What makes a martyr?
Batul Abdul Hussein thought her son, Wesam Saleh, was one. On Feb. 13, 2007, as U.S. and Iraqi troops began enforcing a new security plan to quell violence in Iraq, the 25-year-old policeman left for his night shift. He never made it home alive.
As his patrol rounded a curve in southwest Baghdad, Hussein said, it came under fire from U.S. forces who mistook the armed Iraqis rolling toward them in the dark for possible insurgents. The Americans took the wounded Saleh to the U.S.-run hospital in Baghdad’s fortified Green Zone, but he died six days later, his mother said, showing photocopies of hospital records and his death certificate.
Now Hussein, a widow whose home is a threadbare room with a concrete floor off a trash-strewn alley, feels lost in a bureaucratic abyss as she tries to get compensation.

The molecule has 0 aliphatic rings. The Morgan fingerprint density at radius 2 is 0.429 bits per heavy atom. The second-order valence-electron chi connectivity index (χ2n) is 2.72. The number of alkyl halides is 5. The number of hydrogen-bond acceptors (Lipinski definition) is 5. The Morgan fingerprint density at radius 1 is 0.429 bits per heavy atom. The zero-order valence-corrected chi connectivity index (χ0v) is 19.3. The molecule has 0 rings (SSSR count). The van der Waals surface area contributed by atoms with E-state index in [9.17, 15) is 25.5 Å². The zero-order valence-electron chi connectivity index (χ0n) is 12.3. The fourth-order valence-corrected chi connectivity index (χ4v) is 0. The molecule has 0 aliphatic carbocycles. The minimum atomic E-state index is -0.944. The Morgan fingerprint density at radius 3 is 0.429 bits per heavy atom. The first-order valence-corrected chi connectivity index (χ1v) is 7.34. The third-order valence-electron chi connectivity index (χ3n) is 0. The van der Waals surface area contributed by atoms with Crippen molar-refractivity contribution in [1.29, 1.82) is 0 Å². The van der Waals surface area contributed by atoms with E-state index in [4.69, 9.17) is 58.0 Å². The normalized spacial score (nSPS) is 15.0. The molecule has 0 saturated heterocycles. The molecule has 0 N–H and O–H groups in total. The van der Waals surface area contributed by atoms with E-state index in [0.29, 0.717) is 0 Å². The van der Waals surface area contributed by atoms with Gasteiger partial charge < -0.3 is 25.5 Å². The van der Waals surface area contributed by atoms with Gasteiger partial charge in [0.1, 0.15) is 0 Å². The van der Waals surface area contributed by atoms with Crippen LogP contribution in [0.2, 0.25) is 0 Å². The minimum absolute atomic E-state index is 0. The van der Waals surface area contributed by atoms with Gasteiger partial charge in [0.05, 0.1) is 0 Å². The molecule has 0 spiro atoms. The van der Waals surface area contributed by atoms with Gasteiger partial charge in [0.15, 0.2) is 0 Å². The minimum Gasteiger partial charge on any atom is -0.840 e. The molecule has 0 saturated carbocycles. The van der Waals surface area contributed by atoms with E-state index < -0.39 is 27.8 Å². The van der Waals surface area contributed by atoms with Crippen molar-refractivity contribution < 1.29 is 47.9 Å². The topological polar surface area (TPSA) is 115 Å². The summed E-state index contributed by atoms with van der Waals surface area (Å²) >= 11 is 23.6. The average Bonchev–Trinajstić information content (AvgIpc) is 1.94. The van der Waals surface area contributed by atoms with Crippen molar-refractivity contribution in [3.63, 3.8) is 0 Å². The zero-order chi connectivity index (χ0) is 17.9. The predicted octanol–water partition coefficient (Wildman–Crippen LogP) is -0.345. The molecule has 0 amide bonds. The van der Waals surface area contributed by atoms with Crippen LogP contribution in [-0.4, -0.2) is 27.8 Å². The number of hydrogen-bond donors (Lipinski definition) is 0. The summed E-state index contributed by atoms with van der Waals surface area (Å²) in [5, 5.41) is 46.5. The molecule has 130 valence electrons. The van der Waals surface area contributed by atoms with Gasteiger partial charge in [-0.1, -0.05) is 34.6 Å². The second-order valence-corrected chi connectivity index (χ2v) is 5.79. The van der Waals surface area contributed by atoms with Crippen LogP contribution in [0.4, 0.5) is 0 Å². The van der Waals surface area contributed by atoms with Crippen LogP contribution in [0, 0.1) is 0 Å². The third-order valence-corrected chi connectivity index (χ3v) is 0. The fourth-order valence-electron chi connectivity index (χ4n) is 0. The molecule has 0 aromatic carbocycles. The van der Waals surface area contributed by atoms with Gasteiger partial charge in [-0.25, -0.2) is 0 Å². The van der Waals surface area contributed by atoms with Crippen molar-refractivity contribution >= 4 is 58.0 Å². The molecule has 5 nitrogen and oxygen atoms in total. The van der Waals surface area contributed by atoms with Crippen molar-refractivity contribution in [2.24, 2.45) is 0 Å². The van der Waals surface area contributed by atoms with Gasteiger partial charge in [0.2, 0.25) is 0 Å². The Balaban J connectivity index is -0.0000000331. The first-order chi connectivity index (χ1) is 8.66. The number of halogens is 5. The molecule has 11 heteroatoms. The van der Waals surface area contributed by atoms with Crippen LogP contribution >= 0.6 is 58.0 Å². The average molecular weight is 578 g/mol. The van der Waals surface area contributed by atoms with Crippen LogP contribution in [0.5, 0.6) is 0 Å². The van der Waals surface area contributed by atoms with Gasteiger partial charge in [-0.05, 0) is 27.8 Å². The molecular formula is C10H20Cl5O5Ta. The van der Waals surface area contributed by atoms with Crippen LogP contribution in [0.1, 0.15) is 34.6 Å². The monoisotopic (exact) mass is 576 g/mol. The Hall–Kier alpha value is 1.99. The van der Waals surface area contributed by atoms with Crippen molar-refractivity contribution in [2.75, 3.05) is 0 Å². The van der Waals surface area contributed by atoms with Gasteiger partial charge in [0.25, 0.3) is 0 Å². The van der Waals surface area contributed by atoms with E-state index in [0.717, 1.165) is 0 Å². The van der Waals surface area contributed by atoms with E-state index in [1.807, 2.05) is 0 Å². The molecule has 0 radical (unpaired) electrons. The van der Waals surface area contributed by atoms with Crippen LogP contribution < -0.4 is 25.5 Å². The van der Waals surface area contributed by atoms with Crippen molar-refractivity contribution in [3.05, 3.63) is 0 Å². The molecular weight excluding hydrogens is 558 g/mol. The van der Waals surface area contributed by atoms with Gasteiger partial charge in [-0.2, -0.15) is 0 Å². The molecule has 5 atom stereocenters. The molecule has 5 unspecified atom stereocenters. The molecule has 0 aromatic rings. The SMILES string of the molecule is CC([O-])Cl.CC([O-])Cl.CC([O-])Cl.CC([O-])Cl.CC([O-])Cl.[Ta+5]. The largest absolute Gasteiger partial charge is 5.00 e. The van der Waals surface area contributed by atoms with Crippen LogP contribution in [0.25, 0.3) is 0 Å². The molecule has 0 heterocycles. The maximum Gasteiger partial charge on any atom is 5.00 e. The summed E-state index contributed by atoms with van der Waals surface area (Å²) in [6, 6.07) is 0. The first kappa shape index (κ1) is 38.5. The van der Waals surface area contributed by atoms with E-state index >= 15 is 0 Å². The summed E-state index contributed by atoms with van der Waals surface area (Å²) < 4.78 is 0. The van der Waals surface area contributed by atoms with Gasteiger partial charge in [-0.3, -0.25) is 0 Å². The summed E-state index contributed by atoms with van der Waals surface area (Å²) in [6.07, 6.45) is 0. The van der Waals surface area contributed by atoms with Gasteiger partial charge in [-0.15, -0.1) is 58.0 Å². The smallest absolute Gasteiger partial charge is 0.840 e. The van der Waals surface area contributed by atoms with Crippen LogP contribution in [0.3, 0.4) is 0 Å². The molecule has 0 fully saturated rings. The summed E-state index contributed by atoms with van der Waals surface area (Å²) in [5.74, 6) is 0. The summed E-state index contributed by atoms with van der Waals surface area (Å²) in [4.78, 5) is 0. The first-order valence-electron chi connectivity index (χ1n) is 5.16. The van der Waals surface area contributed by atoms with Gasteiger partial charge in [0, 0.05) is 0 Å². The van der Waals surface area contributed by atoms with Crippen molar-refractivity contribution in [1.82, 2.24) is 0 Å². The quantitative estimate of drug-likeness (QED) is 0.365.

Iraq’s Interior Ministry has denied Hussein so-called martyr payments because it says Saleh was killed by friendly fire rather than insurgents. It recommended she seek help from the United States.
A U.S. military judge advocate also rejected her claim. “There was no evidence that U.S. forces acted either negligently or wrongfully,” says the denial letter, dated July 5 and signed by a U.S. Army captain.
Yet her son gave his life protecting Iraq, Hussein said.
“In all the books of God, if someone is killed even by accident, their family should be compensated,” said Hussein, 57, clutching a pale pink folder containing documents about her son’s case. On the walls of her home are framed photographs of Saleh, who joined the police force in 2006.
Saleh was unmarried, so he always offered to ride in the front vehicle of police convoys, where it is most dangerous, Hussein said. That’s where he was when gunfire hit his patrol.
U.S. officials say the military strives to avoid civilian and friendly-fire casualties. They say intelligence and technology help alert forces to the presence of noncombatants during missions. They also rely on Iraqi security officials to notify them of Iraqi police and military patrols.